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A Hands-On Guide to Staying in Touch

Deciding how much follow-up a salesperson should pursue with prospective customers is like choosing what kind of coffee to order at Starbucks (SBUX) -- there is no one right answer.

The follow-up plan for some successful sales reps is like a regular cup of coffee: They believe that one good sales push is enough, and that continuous follow-up is a waste of time. Others have a plan more similar to a white chocolate mocha frappuccino light blended coffee -- very detailed and complex.

TWO APPROACHES. For example, I've heard Alan Weiss, a consulting guru and speaker, say that he doesn't believe in following up on speaking opportunities. After he talks to a prospect, if there's a good match, he sends them an expensive folder with lots of information and moves on.

Bear in mind that Weiss has tremendous credibility in his field. He runs a seven-figure consulting practice with no staff. He has published more than a dozen books, and his Million Dollar Consulting: The Professional's Guide to Growing a Practice is a classic. Unless you have similar credibility and a comparable track record, I don't recommend this path.

On the other end of the follow-up spectrum, Catherine Turner, owner of Success Concepts Online, has devised a 13-point follow-up plan for her qualified prospects. Her plan includes phone calls, e-mails, greeting cards, pop-up cards, articles of value, book summaries, industry-specific information, and more. You could also send prospects electronic cards, promotional products, an informative postcard -- even invite them to parties and free seminars.

DIFFERENT STROKES. In addition to choosing the quantity of follow-up, you should also choose the type of follow-up and your desired frequency. For example, after your first interaction with a live prospect, you may want to send a quick e-mail followed by a direct mail piece to arrive a week later.

What I like about Turner's plan is the variety of follow-up. I am the chairwoman of the Sales Experts special interest group for the National Speakers Assn., and our goal is to "touch" our members once a month, with a newsletter, tele-seminar, or conference. That way, we eventually reach all our members, no matter if they are auditory, visual, or kinesthetic learners.

Relying on just the Internet can be a mistake. Although it's powerful and inexpensive, the prevalence of spam filters and common fear of computer viruses make using the telephone and mail more effective than sending out a steady diet of e-mails. Besides, when you offer a variety of connecting tools, it increases your chances of striking the sort of chord that resonates, and it also keeps your relationship fresh. Customers start wondering how you are going to follow-up next.

HAPPY MEDIUM. I once had a vendor who called to check in with me on the second Tuesday of every month. I was not in a position to buy from him and after a while, I began to feel guilty for wasting his time. I promised to refer him to those who could use his services, made some small talk, and hung up. I needed to use my own phone time to go sell something.

OK, so you need a follow-up plan, probably something between the two examples of Weiss and Turner. I can hear your collective roar now, "Michelle, we would love to follow up more, but we just don't have the time!" Here are two tools to consider that don't require more of your time -- lead management software, also known as CRM (customer relationship management), and electronic auto-responders.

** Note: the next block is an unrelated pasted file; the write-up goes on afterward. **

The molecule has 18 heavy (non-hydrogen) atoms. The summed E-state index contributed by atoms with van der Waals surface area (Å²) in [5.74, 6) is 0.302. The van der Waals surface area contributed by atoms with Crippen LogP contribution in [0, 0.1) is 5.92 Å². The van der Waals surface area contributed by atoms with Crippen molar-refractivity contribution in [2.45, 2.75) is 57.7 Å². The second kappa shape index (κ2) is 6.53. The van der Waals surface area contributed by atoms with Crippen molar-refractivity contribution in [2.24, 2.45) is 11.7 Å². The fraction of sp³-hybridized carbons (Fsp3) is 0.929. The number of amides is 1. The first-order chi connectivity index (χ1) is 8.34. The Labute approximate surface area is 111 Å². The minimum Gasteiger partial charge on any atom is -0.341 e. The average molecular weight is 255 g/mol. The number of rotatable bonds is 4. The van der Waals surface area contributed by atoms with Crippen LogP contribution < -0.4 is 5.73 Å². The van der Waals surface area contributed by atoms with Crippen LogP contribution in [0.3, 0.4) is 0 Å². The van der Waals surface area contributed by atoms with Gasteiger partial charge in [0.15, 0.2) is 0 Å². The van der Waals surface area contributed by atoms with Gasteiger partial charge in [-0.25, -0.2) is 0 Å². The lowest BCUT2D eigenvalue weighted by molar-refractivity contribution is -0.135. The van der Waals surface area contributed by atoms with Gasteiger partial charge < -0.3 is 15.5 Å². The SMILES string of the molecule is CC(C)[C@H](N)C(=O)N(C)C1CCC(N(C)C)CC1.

Popular CRM products, such as ACT!, Goldmine, and (CRM) can help you remember who to follow up with, when, and regarding what. It is also very versatile -- it can help you generate electronic mail, produce labels to mail physical letters, or dial your phone to call your customers. It does just about everything except take your customers to lunch!

BURIED BY LEADS. A word of warning, though: Whether or not you use CRM, before you go overboard developing a plan similar to Turner's, remember to follow her advice and establish qualifying criteria, so you don't waste time on low-yield prospects.

I have seen too many salespeople with thousands of prospective customers in their CRM systems -- so many, in fact, that they are simply can't tell which 50 or so are worth following up with, at what frequency, and with how much intensity. This illustrates Weiss' wisdom of letting prospects qualify themselves, vs. spending too much time trying to close a prospect that can't -- or won't -- buy from you right now.

If your customers are content to let you communicate with them solely over the Internet, electronic auto-responders are worth a consideration. They let you create a series of sales letters and then, when they are triggered, they send them as e-mails at a frequency you predetermine. There are also companies, like Turner's, that perform the same function by sending old-fashioned greeting cards via snail mail.

STICK TO IT. Ongoing follow-up with qualified customers increases trust, which improves the likelihood that they will buy or refer you to others. Don't forget, when you receive a referral, remember to follow up with the person who gave it to you, and let them know what happened. Sometimes, they can even help close the sale -- or refer you again.

There's a fortune in following up. No matter whether your plan is similar to a plain cup of java from a vending machine or one worthy of the most experienced barista, having a well thought-out follow-up plan and sticking to it will surely bring you more money and success. Happy selling!


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